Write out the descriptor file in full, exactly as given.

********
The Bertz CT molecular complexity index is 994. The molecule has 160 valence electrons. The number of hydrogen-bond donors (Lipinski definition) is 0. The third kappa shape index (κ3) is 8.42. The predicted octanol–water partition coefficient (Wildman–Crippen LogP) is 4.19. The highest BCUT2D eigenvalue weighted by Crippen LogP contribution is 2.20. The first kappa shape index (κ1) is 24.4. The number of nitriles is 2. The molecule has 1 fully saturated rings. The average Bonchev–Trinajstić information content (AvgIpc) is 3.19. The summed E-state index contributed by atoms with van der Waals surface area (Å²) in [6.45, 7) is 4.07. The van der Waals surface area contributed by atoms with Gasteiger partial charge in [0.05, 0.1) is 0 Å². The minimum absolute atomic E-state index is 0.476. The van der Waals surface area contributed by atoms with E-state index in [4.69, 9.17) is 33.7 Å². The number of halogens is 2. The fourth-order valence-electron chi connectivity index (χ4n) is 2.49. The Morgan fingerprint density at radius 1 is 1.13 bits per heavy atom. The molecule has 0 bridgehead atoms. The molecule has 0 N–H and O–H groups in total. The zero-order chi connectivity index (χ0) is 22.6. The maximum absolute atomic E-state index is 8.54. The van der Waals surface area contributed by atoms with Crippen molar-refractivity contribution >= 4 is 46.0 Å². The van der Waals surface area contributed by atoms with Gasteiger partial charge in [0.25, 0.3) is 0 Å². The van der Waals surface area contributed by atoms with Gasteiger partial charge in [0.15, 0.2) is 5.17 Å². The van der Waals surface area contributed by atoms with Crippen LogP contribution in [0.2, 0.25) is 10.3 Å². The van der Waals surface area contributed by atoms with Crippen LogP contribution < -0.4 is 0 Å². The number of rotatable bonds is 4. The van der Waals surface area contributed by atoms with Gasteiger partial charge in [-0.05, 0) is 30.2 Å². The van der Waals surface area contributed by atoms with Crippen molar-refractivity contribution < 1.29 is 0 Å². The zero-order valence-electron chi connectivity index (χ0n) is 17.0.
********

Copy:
The Bertz CT molecular complexity index is 994. The molecule has 160 valence electrons. The number of hydrogen-bond donors (Lipinski definition) is 0. The third kappa shape index (κ3) is 8.42. The predicted octanol–water partition coefficient (Wildman–Crippen LogP) is 4.19. The highest BCUT2D eigenvalue weighted by Crippen LogP contribution is 2.20. The first kappa shape index (κ1) is 24.4. The number of nitriles is 2. The molecule has 1 fully saturated rings. The average Bonchev–Trinajstić information content (AvgIpc) is 3.19. The summed E-state index contributed by atoms with van der Waals surface area (Å²) in [6.45, 7) is 4.07. The van der Waals surface area contributed by atoms with Gasteiger partial charge in [0.05, 0.1) is 0 Å². The minimum absolute atomic E-state index is 0.476. The van der Waals surface area contributed by atoms with E-state index in [4.69, 9.17) is 33.7 Å². The number of halogens is 2. The fourth-order valence-electron chi connectivity index (χ4n) is 2.49. The Morgan fingerprint density at radius 1 is 1.13 bits per heavy atom. The molecule has 0 bridgehead atoms. The molecule has 0 N–H and O–H groups in total. The zero-order chi connectivity index (χ0) is 22.6. The maximum absolute atomic E-state index is 8.54. The van der Waals surface area contributed by atoms with Crippen molar-refractivity contribution >= 4 is 46.0 Å². The van der Waals surface area contributed by atoms with Gasteiger partial charge in [0.25, 0.3) is 0 Å². The van der Waals surface area contributed by atoms with Gasteiger partial charge in [0.15, 0.2) is 5.17 Å². The van der Waals surface area contributed by atoms with Crippen LogP contribution in [0.2, 0.25) is 10.3 Å². The van der Waals surface area contributed by atoms with Crippen LogP contribution < -0.4 is 0 Å². The number of rotatable bonds is 4. The van der Waals surface area contributed by atoms with Gasteiger partial charge in [-0.05, 0) is 30.2 Å². The van der Waals surface area contributed by atoms with Crippen molar-refractivity contribution < 1.29 is 0 Å². The zero-order valence-electron chi connectivity index (χ0n) is 17.0.